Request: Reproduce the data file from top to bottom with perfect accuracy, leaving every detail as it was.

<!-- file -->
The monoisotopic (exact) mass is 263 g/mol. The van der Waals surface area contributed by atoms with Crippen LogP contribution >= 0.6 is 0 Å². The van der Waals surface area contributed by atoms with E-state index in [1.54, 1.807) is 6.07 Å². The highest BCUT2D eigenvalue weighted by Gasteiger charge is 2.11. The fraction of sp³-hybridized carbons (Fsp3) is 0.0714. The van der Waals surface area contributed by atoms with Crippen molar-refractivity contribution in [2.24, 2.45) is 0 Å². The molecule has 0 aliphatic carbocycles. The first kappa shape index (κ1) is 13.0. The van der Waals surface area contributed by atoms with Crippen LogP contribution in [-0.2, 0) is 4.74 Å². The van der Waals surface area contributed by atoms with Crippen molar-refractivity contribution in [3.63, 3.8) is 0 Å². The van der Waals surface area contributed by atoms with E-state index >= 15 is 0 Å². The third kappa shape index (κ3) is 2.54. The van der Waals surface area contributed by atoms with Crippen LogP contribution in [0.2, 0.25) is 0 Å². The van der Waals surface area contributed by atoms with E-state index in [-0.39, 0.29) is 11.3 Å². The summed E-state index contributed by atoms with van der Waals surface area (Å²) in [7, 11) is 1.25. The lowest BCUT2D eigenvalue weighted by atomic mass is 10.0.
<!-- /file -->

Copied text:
The monoisotopic (exact) mass is 263 g/mol. The van der Waals surface area contributed by atoms with Crippen LogP contribution >= 0.6 is 0 Å². The van der Waals surface area contributed by atoms with E-state index in [1.54, 1.807) is 6.07 Å². The highest BCUT2D eigenvalue weighted by Gasteiger charge is 2.11. The fraction of sp³-hybridized carbons (Fsp3) is 0.0714. The van der Waals surface area contributed by atoms with Crippen molar-refractivity contribution in [2.24, 2.45) is 0 Å². The molecule has 0 aliphatic carbocycles. The first kappa shape index (κ1) is 13.0. The van der Waals surface area contributed by atoms with Crippen LogP contribution in [-0.2, 0) is 4.74 Å². The van der Waals surface area contributed by atoms with Crippen molar-refractivity contribution in [3.63, 3.8) is 0 Å². The van der Waals surface area contributed by atoms with E-state index >= 15 is 0 Å². The third kappa shape index (κ3) is 2.54. The van der Waals surface area contributed by atoms with Crippen LogP contribution in [0.2, 0.25) is 0 Å². The van der Waals surface area contributed by atoms with E-state index in [-0.39, 0.29) is 11.3 Å². The summed E-state index contributed by atoms with van der Waals surface area (Å²) in [7, 11) is 1.25. The lowest BCUT2D eigenvalue weighted by atomic mass is 10.0.